You might argue that Miller ought to make his point more explicit – but that would ruin the point. I hate movies which condescend to their audience and tell them what to think. At least have the courage to throw your idea out there without a label, and let the audience make what they will of it. There’s little point in spoon-feeding an audience the idea that they are being told lies and distorted truth about a particular event. If you want that, go watch something as patronising as Rendition or Body of Lies.
Indeed, the bulk of argument against 300 claims that the vast majority of “enlightened” cinema goers won’t be sucked in by the racial dogma, but that some viewers are liable to interpret it rather directly:
It may not surprise anyone that King Leonidis [sic] repeatedly makes reference to “freedom” and calls the Persian troops slaves. The average audience of 300 – which I assume to be 16-year-olds taking time off from playing computer games – would not know that the Spartans were notorious as slavers, and that Persepolis was built by wage earners.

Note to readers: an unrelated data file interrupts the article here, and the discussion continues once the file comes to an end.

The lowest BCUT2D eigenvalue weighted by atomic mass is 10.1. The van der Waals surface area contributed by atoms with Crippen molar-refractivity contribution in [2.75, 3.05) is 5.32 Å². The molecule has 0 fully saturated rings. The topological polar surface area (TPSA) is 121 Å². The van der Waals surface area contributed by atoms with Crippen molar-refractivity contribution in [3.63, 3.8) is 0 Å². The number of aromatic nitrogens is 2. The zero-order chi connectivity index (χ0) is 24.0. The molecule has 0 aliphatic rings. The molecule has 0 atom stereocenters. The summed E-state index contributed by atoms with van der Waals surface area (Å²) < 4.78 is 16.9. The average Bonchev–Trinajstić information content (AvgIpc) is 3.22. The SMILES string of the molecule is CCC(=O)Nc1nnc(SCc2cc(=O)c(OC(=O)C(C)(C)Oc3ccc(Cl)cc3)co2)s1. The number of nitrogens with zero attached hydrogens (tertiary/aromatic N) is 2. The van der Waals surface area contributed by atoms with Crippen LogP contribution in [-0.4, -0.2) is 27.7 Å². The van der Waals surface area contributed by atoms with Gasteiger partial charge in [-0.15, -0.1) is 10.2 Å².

Ignoring the clear prejudice of the above comment and its “assumptions”, even if people are that ignorant and interpret the film as the very thing it decries (an attempt to rewrite history) – how many “16-year-olds taking time off from playing computer games” can make the correlation between Persia and Iran? 75% of 18- to 24-year-olds cannot locate modern-day Iran on a map.
Even if some morons can link Iran and Persia while still being unable to tell that this is a stylised exploration of mythmaking and distortion, why does that reflect so poorly on the rest of us? Must we pander to the lowest common denominator? There’s the crazy suggestion that this action film, directed by Zack Snyder, might inspire racist violence: